A new government report revealing a list of books allegely seized by US special forces when they raided Osama bin Laden's compound and killed him in 2011 is “ludicrous” and a “complete fabrication,” an American scholar says. The CIA is trying to create a connection between so-called
conspiracy theorists who are in fact critics of the US
government and Bin Laden, said James Henry Fetzer, a
retired professor in Madison, Wisconsin.
The US government labels its critics as conspiracy theorists
in order to dismiss them in the eyes of the public, Fetzer told
Press TV on Friday.
Independent analysts, dubbed by the mainstream US media
as conspiracy theorists, have always maintained that the
September 11, 2001 attacks have been covered-up by the
FBI and senior US officials because it was the “mother of
all false flag” operations.
“The fact of the matter is [that] Osama had nothing to with
9/11,” Fetzer said. “This is another desperate attempt by
the government to suppress information about 9/11, about
Osama bin Laden and about US complicity in the events of
9/11, all of which is attempting to do with this single, simply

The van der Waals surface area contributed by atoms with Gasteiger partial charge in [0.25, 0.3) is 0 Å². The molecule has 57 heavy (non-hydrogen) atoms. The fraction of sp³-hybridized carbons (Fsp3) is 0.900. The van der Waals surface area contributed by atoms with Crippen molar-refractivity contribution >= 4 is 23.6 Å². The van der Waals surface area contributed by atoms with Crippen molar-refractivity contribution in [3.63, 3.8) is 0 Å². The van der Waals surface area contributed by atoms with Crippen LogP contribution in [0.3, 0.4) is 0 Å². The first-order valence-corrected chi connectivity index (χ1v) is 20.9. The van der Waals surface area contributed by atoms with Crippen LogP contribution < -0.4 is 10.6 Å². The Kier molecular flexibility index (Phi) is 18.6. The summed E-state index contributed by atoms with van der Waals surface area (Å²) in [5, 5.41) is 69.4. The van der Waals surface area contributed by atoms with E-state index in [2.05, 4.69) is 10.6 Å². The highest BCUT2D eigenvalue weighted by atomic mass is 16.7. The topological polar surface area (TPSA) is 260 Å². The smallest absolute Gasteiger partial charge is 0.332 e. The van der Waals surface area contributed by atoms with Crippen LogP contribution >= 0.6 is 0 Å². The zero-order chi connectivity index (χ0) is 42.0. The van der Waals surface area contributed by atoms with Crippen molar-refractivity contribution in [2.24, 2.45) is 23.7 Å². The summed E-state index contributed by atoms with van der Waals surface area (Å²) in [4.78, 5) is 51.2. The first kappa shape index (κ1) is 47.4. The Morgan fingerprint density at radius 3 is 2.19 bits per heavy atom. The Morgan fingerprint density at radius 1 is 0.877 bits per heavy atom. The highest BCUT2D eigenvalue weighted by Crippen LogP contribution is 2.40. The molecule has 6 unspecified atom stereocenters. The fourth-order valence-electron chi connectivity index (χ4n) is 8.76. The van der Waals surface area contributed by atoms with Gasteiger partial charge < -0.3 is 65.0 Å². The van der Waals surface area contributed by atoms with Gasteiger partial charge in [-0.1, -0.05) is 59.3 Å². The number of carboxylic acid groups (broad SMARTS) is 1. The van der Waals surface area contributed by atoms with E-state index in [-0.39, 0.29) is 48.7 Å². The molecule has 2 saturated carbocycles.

completely ridiculous story about Osama bin Laden's
reading list which is a complete fabrication.”
On Wednesday, the Office of the Director of National
Intelligence released an extensive list of materials which
they said were collected by US Navy SEALs during the 2011
raid that supposedly killed Bin Laden.
The agency, which oversees US intelligence agencies,
unveiled the contents of Bin Laden's library from his
compound at Abbottabad, Pakistan, in an effort to increase
The release comes four years a reported US military mission
that allegedly killed Bin Laden and allowed commandos to
seize letters, books and other intelligence on the al-Qaeda
terrorist network he founded.
Washington announced on May 2, 2011 that Bin Laden
was killed in his compound in Abbottabad, Pakistan, by US
special forces and CIA operatives.
Osama was the founder of al-Qaeda, the terrorist organization
that allegedly claimed responsibility for the September 11, 2001
attacks on the United States.
The September 11 attacks, also known as the 9/11 attacks,
were a series of strikes in the US which killed nearly 3,000
people and caused about $10 billion worth of property and